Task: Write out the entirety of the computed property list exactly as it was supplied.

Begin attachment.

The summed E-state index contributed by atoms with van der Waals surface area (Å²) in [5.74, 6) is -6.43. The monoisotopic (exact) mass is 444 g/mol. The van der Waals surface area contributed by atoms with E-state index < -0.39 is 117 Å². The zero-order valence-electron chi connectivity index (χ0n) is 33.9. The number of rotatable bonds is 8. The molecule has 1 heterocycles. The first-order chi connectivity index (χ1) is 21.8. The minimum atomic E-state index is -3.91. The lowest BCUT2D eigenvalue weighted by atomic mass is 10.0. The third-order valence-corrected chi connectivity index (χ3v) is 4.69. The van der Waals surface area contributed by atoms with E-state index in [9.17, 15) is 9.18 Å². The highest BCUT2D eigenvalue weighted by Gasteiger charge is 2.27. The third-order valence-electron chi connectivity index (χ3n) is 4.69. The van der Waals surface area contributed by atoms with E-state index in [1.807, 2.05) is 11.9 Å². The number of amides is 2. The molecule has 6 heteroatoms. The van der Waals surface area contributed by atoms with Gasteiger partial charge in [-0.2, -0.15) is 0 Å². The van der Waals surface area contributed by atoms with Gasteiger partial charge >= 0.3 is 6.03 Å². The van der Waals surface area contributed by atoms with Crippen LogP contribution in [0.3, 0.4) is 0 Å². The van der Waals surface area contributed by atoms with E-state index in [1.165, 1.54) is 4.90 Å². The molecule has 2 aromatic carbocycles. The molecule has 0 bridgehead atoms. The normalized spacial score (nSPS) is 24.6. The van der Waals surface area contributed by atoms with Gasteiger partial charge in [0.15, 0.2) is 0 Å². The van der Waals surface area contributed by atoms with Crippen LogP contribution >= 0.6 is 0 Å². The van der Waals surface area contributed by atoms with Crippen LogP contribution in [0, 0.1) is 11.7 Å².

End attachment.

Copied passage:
The summed E-state index contributed by atoms with van der Waals surface area (Å²) in [5.74, 6) is -6.43. The monoisotopic (exact) mass is 444 g/mol. The van der Waals surface area contributed by atoms with E-state index < -0.39 is 117 Å². The zero-order valence-electron chi connectivity index (χ0n) is 33.9. The number of rotatable bonds is 8. The molecule has 1 heterocycles. The first-order chi connectivity index (χ1) is 21.8. The minimum atomic E-state index is -3.91. The lowest BCUT2D eigenvalue weighted by atomic mass is 10.0. The third-order valence-corrected chi connectivity index (χ3v) is 4.69. The van der Waals surface area contributed by atoms with E-state index in [9.17, 15) is 9.18 Å². The highest BCUT2D eigenvalue weighted by Gasteiger charge is 2.27. The third-order valence-electron chi connectivity index (χ3n) is 4.69. The van der Waals surface area contributed by atoms with E-state index in [1.807, 2.05) is 11.9 Å². The number of amides is 2. The molecule has 6 heteroatoms. The van der Waals surface area contributed by atoms with Gasteiger partial charge in [-0.2, -0.15) is 0 Å². The van der Waals surface area contributed by atoms with Gasteiger partial charge >= 0.3 is 6.03 Å². The van der Waals surface area contributed by atoms with Crippen LogP contribution in [0.3, 0.4) is 0 Å². The van der Waals surface area contributed by atoms with E-state index in [1.165, 1.54) is 4.90 Å². The molecule has 2 aromatic carbocycles. The molecule has 0 bridgehead atoms. The normalized spacial score (nSPS) is 24.6. The van der Waals surface area contributed by atoms with Gasteiger partial charge in [0.15, 0.2) is 0 Å². The van der Waals surface area contributed by atoms with Crippen LogP contribution >= 0.6 is 0 Å². The van der Waals surface area contributed by atoms with Crippen LogP contribution in [0, 0.1) is 11.7 Å².